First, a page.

CES04 Live: Nothing Like a Royal Flush
In a town where poker is a religion, there's nothing like laying down a royal flush. Arousing the press for an early morning press conference on the far side of the Strip from the Convention Center, JVC introduced the ultimate DVD/VHS combo player-recorder. The DR-MV1SL doesn't merely combine a DVD-RAM and DVD-R/RW recorder with a VHS VCR - it digitizes, deinterlaces, and upconverts the VHS signal to 480p (progressive-scan) format. That lets you connect the DR-MV1SL with any receiver, TV, or home theater system using a single set of component-video cables. What's so special about JVC's DR-MV1SL DVD recorder/VCR combo? It upconverts the VHS signal to 480p (progressive-scan) format so you only need one set of component-video outputs - your videotapes will look better, too. Available in April for $499.
The recorder allows easy, one-button dubbing in either direction between DVD and VHS, and its two built-in analog TV tuners permit simultaneous recording of two different programs. You can also play back from one format while recording on the other. The DR-MV1SL will be available in April for $799. But if it's simply the combination of DVD playback and VHS recording you desire, along with the improved picture and convenience of a single set of cables from the digitized VHS signal, JVC's modestly priced HR-XVC37US will accomplish that for $209 come June.
While JVC, like everyone else, displayed a range of plasma and LCD TVs, it crowed about the HDTVs using its proprietary three-chip D-ILA (Direct-drive Image Light Amplifier) micro-display device - the basic technology is more commonly known as liquid crystal on silicon, or LCoS. JVC claims that its D-ILA chip is the highest-density device available at any given size enabling higher resolutions, even compared with the popular Texas Instruments DLP (Digital Light Processing) chip. Since it uses no organic compounds, JVC says, it produces a picture that will not fade or discolor over time. Two rear-projection HDTV monitors using the three-chip D-ILA will be in stores in July, the 52-inch HD-52Z575 ($4,500) and the 61-inch HD-61Z575 ($5,500), both without built-in digital tuners. Later this year JVC will introduce similar models with tuners for $500 extra.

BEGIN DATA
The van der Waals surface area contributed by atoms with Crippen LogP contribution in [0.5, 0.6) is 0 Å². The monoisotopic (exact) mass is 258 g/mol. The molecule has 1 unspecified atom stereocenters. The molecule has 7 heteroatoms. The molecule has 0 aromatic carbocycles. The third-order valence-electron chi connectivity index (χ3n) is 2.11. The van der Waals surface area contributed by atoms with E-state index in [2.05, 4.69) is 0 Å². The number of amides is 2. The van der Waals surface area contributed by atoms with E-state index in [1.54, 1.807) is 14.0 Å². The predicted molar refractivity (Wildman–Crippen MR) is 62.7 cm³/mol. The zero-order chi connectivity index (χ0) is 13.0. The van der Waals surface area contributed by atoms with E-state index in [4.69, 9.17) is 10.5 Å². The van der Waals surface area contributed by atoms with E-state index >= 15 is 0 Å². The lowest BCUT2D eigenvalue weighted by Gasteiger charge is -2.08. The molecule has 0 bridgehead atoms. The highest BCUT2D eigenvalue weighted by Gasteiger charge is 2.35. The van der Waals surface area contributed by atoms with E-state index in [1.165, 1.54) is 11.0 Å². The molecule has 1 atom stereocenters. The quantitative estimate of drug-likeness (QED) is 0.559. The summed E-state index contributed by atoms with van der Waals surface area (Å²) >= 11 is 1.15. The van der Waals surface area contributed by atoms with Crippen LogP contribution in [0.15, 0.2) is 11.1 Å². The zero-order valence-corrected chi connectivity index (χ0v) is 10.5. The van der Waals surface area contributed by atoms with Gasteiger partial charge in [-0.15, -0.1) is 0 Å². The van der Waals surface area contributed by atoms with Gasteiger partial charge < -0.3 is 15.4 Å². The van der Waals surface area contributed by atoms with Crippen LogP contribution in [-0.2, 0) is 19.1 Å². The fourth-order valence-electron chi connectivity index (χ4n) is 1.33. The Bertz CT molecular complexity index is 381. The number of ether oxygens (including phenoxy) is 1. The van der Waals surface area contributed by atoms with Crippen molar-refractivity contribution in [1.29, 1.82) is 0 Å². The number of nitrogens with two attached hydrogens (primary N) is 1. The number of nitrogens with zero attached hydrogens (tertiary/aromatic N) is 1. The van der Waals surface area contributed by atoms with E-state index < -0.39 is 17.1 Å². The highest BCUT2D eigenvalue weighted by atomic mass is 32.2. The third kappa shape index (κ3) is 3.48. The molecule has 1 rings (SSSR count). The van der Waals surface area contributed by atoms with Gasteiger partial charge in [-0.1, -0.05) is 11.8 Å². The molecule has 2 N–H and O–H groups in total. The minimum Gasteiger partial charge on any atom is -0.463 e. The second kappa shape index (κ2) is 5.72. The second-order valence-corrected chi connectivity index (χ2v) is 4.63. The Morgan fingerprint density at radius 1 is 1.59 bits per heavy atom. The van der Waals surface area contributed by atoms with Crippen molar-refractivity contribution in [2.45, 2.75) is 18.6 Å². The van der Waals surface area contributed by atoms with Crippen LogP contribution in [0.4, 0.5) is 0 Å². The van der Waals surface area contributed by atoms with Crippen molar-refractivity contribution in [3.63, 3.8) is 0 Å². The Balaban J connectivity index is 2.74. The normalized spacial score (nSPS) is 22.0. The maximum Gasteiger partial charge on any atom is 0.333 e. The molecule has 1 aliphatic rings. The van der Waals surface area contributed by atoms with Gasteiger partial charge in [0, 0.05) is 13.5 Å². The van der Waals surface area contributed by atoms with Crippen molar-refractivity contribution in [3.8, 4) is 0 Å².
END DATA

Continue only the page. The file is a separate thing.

Wireless Video and Wood AudioA hang-on-the-wall TV suffers one impediment: wires. Since few flat-panel displays contain all their own electronics, inputs, and speakers, short of punching holes in the wall, you have to snake unsightly wires up to them. JVC demonstrated a pair of 42- and 50-inch plasma displays that need only an AC power cord, receiving their video signals via the Luciole optical wireless high-definition image-transmission system. The uncompressed signal is beamed to the TV by a low-power, eye-safe laser. When available in September, the 42-inch PD-42X995 will sell for $6,000 and the 50-inch PD-50X995 for $9,000. JVC will also introduce wireless RF (radio-frequency) solutions to this problem later in the year. JVC's wireless Luciole transmitter is the magic behind two new plasma HDTV monitors that can hang on the wall with nothing but a power cord running off them. The uncompressed video signal is beamed to the display via a low-power, eye-safe laser. The 42- and 50-inch TVs will go on sale in September for $6,000 and $9,000, respectively.
|Executives who appreciate fine finishes should like JVC's EX-A1 DVD compact desktop system. Not only do the enclosures of the stereo speakers gleam with polished wood, but the woofer cones themselves are made of wood, which JVC says improves the musical quality of the sound. The system will be available in May for $550.|